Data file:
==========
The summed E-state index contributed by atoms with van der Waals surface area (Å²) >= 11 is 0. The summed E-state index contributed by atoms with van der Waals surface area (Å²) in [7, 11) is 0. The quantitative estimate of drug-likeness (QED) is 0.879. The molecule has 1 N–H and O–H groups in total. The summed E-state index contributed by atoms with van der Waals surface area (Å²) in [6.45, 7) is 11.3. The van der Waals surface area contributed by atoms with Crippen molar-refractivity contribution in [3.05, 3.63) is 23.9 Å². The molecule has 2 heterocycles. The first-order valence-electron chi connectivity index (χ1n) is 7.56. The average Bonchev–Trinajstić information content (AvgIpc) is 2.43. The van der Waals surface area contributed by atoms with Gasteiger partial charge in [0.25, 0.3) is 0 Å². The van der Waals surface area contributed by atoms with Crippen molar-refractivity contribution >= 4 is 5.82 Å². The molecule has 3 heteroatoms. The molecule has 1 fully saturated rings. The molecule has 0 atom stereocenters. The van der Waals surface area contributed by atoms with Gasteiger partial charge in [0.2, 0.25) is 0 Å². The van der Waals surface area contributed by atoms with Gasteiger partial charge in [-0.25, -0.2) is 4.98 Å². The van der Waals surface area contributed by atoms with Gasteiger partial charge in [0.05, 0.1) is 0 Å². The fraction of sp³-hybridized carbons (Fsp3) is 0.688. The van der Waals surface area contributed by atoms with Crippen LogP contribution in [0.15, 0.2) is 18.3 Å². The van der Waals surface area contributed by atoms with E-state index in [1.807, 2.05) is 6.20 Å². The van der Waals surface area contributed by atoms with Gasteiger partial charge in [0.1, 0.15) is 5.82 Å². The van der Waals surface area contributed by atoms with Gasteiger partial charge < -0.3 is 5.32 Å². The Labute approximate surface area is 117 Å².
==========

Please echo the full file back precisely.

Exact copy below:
The summed E-state index contributed by atoms with van der Waals surface area (Å²) >= 11 is 0. The summed E-state index contributed by atoms with van der Waals surface area (Å²) in [7, 11) is 0. The quantitative estimate of drug-likeness (QED) is 0.879. The molecule has 1 N–H and O–H groups in total. The summed E-state index contributed by atoms with van der Waals surface area (Å²) in [6.45, 7) is 11.3. The van der Waals surface area contributed by atoms with Crippen molar-refractivity contribution in [3.05, 3.63) is 23.9 Å². The molecule has 2 heterocycles. The first-order valence-electron chi connectivity index (χ1n) is 7.56. The average Bonchev–Trinajstić information content (AvgIpc) is 2.43. The van der Waals surface area contributed by atoms with Gasteiger partial charge in [0.25, 0.3) is 0 Å². The van der Waals surface area contributed by atoms with Crippen molar-refractivity contribution >= 4 is 5.82 Å². The molecule has 3 heteroatoms. The molecule has 1 fully saturated rings. The molecule has 0 atom stereocenters. The van der Waals surface area contributed by atoms with Gasteiger partial charge in [0.2, 0.25) is 0 Å². The van der Waals surface area contributed by atoms with Gasteiger partial charge in [-0.25, -0.2) is 4.98 Å². The van der Waals surface area contributed by atoms with Gasteiger partial charge in [0.05, 0.1) is 0 Å². The fraction of sp³-hybridized carbons (Fsp3) is 0.688. The van der Waals surface area contributed by atoms with Crippen LogP contribution in [0.15, 0.2) is 18.3 Å². The van der Waals surface area contributed by atoms with E-state index in [1.807, 2.05) is 6.20 Å². The van der Waals surface area contributed by atoms with Gasteiger partial charge in [0.1, 0.15) is 5.82 Å². The van der Waals surface area contributed by atoms with Gasteiger partial charge < -0.3 is 5.32 Å². The Labute approximate surface area is 117 Å².